Since the earliest days of cinema, the romantic comedy has been a mainstay. Many of those whom we think of as “the greats” – from Cary Grant to Katharine Hepburn – were not ever playing trauma survivors, or gaining a hundred pounds. They were getting into scrapes, learning some life lesssons, and falling in love. And that was fine by us.

Niamh Hargan, Twelve Days in May

Niamh Hargan, Twelve Days in May

The genre appeared to be going strong all the way through until the ’90s, attracting big name talent and even critical acclaim. Julia Roberts was nominated for an Oscar for Pretty Woman. Hugh Grant won a BAFTA for Four Weddings and a Funeral.

Then, maybe somewhere around the early noughties, the public’s appetite seemed to shift. Men didn’t like romcoms, and a lot of women claimed not to, either. They weren’t cool. They certainly were not the way to win awards. For years, my job took me to film festivals around the world, and, in conversation with filmmakers, guess what never came up? Even separately, the words “romance” or “comedy” were mentioned very infrequently, unless – of course – in reference to black comedy. If you ever meet a filmmaker, and he is a man, and you’re not sure what to say to him, simply utter the words “Wes Anderson” and I promise you’ll be off to the races.

Lately, though, the tide seems to be turning. Post-Covid, I’m finding myself having different conversations with filmmakers who want to lean in to the genre. There seems to be a new recognition that making a successful romcom is actually not easy. Why else would so many efforts have come up short? Collectively, we now appear to agree that, when done right, a romantic comedy is worthy of respect. Furthermore, it’s hugely commercially lucrative. Netflix’s romance and ‘holiday’ movies are eagerly awaited, and 2022 has already seen some star-vehicle romcoms perform well in cinemas. On TikTok, achingly cool teenagers recommend the latest romantic comedy novels, wearing t-shirts with NORA EPHRON printed boldly across the front.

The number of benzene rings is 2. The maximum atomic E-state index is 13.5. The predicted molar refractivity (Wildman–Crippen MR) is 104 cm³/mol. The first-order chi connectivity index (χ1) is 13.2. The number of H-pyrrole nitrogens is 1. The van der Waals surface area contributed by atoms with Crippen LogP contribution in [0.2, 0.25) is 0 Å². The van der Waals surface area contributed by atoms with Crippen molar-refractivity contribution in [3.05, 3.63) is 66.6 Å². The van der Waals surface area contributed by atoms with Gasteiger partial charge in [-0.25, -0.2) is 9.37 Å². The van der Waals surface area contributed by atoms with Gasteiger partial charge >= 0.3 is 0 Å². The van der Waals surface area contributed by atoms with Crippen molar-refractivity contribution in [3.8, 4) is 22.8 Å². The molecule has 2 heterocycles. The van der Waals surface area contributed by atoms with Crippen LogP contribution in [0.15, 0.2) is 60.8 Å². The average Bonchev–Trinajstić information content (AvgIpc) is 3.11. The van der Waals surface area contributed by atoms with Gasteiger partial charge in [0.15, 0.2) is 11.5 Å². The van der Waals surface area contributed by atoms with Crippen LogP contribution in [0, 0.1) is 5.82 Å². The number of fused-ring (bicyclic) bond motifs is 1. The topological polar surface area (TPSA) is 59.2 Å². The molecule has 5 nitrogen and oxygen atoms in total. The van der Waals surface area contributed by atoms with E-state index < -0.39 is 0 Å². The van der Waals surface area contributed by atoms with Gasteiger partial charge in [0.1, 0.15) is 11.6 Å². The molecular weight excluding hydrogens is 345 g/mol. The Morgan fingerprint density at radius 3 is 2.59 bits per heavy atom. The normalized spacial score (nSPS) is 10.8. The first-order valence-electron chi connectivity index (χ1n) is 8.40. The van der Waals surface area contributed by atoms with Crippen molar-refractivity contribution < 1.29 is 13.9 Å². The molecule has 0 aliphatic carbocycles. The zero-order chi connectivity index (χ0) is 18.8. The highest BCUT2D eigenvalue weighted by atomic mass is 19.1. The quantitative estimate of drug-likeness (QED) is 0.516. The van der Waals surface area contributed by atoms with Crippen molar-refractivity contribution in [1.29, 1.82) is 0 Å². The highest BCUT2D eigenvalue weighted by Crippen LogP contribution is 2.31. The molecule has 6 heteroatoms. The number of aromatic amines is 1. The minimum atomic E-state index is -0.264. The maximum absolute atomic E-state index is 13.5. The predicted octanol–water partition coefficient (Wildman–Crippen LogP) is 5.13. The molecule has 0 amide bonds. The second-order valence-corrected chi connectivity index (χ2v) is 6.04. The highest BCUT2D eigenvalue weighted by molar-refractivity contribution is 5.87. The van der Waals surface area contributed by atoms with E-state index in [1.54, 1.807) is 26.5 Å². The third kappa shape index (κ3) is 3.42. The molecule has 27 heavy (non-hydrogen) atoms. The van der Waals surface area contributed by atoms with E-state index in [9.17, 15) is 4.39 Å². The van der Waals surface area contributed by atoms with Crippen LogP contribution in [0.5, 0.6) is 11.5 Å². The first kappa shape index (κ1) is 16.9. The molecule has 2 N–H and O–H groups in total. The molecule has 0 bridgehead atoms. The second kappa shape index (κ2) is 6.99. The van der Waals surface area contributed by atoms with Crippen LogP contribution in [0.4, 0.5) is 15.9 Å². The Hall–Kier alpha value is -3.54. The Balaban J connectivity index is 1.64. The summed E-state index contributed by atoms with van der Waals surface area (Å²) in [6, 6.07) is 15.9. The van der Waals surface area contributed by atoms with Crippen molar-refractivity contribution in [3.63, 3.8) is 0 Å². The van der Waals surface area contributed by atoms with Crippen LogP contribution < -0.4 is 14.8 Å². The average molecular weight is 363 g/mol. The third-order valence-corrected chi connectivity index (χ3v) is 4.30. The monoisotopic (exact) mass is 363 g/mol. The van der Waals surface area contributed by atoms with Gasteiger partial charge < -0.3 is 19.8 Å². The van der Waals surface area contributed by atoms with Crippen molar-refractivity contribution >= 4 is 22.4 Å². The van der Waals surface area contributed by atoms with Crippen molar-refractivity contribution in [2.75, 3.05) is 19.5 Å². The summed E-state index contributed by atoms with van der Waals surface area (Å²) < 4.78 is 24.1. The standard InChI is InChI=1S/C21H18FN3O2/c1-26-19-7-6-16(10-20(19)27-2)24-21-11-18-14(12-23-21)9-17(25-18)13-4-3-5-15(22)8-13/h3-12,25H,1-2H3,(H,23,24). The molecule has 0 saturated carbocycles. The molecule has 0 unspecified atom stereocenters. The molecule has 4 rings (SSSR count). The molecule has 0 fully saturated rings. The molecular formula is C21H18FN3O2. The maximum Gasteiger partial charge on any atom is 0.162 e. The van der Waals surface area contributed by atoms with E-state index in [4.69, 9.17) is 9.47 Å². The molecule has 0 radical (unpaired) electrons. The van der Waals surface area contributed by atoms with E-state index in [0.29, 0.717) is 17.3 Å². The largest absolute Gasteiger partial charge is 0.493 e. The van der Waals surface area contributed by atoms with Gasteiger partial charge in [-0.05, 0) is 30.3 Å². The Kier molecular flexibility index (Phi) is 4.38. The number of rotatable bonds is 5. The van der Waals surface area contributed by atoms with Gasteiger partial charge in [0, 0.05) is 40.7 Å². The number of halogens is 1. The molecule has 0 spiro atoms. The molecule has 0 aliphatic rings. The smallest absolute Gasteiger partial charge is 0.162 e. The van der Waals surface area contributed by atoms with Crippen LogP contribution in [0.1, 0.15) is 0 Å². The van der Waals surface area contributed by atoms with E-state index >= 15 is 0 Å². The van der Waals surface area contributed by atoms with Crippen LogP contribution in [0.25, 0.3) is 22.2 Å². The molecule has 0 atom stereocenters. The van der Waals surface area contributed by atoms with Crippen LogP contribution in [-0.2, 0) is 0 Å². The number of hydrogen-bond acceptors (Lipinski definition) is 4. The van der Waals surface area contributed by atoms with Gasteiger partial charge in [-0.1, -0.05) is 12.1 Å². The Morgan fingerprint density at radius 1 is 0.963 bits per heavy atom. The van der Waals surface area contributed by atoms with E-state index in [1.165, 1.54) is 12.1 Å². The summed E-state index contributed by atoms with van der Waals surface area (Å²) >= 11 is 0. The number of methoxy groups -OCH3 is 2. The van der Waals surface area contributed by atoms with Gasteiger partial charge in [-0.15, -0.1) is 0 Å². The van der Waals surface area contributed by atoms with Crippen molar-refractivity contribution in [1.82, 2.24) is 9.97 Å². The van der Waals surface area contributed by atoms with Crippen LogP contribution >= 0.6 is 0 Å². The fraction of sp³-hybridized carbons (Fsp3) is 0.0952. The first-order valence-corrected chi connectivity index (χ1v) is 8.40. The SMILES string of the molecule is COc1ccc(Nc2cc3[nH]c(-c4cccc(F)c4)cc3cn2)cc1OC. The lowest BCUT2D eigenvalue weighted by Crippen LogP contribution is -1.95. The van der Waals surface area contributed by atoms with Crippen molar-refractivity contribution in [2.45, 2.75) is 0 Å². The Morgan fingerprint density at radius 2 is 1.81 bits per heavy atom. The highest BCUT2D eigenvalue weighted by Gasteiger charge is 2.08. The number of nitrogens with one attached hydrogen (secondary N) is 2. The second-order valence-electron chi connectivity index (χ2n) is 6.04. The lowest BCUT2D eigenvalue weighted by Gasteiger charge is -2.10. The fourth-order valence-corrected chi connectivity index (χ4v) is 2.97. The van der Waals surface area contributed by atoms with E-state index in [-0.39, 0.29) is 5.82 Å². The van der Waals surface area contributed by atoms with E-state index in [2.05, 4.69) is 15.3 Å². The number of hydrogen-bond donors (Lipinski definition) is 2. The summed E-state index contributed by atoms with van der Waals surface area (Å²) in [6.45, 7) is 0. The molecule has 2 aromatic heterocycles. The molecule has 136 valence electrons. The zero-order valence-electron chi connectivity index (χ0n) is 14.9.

What, I’ve wondered, is behind this shift? In the midst of what feels like one societal crisis after another, do we have a renewed need for love stories – for jokes, for happily ever afters? Perhaps that is a part of it. Mostly I think it is just that people – often women – have become more willing to unashamedly like what they like.

Of course, there is a conversation to be had about how to modernize and expand the genre. Some of the tropes we’ve seen in the past seem questionable (at best) under contemporary scrutiny, and there’s an appetite for much more diverse characters and relationships on screen and in literature. But the romcom’s essential ingredients will surely remain unchanged. In the 2020s, as in the 1920s, give us misunderstandings and near misses; give us airport chases, and snappy dialogue, and the realization that there is only one bed.

I, for one, am here for all of it.

About Twelve Days in May

For Lizzy Munro, working at the Cannes Film Festival doesn’t just mean cafes, champagne and celebrities. It also means the reappearance of Ciaran Flynn, a man she hasn’t spoken to in 12 years.

While Lizzie works for the Scottish Film Board, Ciaran is the man everyone is talking about: heartthrob of the moment and director of the hottest film of the year. When his film hits a huge snag, Lizzy is the only person who can save it. And it’s a film that bears a striking resemblance to their relationship all those years ago…

But fairytale endings only happen in the movies. Is this one love story that’s just too good to be true?

About Niamh Hargan 

Niamh Hargan was born and raised in Derry, Northern Ireland. An entertainment lawyer by profession, she first attended the Cannes Film Festival several years ago and found the experience to be both exactly like, and nothing at all like, what she had expected. When it became impossible to travel to Cannes in May 2020, she began to write about it instead.